This might sound counterintuitive, but I would go easy on yourself. Here’s what I mean: there’s a lot going on right now, and people feel like the waves are crashing down on our heads all the time. So recognize that you might not be as hyper-productive as you’d like to be right now and give yourself a break. Here’s the truth: There’s actually research about the power of that kind of self-compassion to help us achieve our goals. In fact, in the research on addiction, they find that people who speak themselves with compassion actually report more progress toward breaking their addictions—meaning it isn’t just about willpower but also about how you talk to yourself about yourself. That’s powerful, and it applies in this case too: Remind yourself that, during a crazy time, it’s okay if you don’t get every item of the to-do list crossed out.
What are the rules or boundaries you have put in place for yourself regarding news consumption, social media, or both?
In my weekly schedule, you’ll find an odd item that you probably wouldn’t expect: “enjoy social media time.” Huh? The guy who is telling us about not becoming distracted allows himself to binge social media? Let me explain the method to the mayhem. During those chunks of time, I’m allowed to enjoy social media. But when that time is over, I don’t use social media. (Apps like Freedom and Self-Control can help to make this super rigorous, by the way, by blocking certain sites outside of certain time windows.)
So if you have to market your food booth, schedule it. And if you want to have dinner with your children, schedule it. And then in both time periods, don’t allow yourself to do anything else. If you’re going to work on marketing, work on marketing. If you’re going to dine with your kids, be fully there.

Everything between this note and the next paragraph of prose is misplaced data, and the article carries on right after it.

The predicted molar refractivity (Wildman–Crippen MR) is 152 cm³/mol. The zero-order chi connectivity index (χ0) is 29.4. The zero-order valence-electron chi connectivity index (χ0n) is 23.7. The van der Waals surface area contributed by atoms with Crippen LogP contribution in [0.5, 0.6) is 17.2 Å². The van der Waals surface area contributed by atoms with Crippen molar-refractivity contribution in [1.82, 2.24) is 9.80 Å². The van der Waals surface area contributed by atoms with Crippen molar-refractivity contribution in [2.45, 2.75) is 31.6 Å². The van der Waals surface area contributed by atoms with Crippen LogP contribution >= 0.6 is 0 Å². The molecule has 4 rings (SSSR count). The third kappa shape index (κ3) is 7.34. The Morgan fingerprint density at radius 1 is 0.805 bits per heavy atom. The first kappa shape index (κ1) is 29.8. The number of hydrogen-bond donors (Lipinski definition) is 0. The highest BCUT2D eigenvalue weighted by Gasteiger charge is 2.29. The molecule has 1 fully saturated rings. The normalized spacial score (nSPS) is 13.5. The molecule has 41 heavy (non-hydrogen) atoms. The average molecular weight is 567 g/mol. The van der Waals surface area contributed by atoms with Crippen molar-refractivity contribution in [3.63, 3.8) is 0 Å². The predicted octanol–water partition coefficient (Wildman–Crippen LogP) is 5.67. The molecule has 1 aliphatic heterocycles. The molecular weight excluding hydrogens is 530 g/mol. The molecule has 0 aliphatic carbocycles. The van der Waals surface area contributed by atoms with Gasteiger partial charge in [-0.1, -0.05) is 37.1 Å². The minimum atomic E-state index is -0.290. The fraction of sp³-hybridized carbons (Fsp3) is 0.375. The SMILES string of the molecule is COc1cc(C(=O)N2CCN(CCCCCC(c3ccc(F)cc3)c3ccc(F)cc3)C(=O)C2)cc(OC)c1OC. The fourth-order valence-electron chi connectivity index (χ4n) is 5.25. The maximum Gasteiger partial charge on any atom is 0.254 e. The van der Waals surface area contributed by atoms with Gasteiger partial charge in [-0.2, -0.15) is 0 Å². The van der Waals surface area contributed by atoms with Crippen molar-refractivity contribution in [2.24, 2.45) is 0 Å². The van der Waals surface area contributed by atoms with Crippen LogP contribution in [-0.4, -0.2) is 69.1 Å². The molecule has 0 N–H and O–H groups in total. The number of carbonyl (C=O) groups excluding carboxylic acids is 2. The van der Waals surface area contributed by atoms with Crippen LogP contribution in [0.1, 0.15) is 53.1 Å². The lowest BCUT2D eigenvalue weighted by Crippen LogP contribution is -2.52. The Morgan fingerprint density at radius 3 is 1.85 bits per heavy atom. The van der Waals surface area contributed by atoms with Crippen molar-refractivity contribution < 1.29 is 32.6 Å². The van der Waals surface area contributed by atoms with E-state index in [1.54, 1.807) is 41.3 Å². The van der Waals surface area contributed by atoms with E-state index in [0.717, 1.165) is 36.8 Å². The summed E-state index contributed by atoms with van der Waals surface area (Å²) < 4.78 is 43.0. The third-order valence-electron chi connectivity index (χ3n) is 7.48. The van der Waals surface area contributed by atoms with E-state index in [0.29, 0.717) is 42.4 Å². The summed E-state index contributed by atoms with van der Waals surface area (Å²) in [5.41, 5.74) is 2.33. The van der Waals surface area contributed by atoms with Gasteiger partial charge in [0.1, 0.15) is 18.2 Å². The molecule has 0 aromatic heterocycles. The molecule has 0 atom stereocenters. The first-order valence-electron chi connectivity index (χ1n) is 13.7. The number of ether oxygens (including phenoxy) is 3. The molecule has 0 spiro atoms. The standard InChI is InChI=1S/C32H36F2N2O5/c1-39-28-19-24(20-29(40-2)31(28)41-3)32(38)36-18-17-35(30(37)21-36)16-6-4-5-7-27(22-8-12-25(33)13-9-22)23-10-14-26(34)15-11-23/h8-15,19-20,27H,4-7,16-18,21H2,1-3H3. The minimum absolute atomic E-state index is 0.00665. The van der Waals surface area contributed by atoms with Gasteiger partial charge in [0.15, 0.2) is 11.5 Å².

What tools or resources have you found most useful during this time?
The tools below have helped me not just in this period but well before this. I think technology can help in these situations by helping us deal with the many triggers to distraction in our lives and the tools below have helped me in my work:
Freedom – I use this app and recommend it to everyone: it helps you block websites that distract you. And it can even help limit those websites to certain times of the day. It’s also got built-in features that prevent you from simply switching it off if you feel the urge overwhelm you.
Surfing the urge (MP3) — An audio-based exercise from the University of Washington that helps an individual develop the practice of dealing with cravings or urges to behave in a certain way.
Sanebox — They analyze your email habits to determine future email importance and auto-filter/organize those emails so that the most important ways get the attention they deserve. It also comes with the SaneBlackHole feature that ensures you never see emails from a particular address ever again.
Facebook Newsfeed Eradicator — A personal favorite, and it does what it says it will do: makes your newsfeed disappear, so you can use the best of Facebook without getting pulled into the vortex.
Distraction-Free YouTube — Similar to the Newsfeed Eradicator — this scrubs ads and recommended videos, so you watch what you came to watch on YouTube.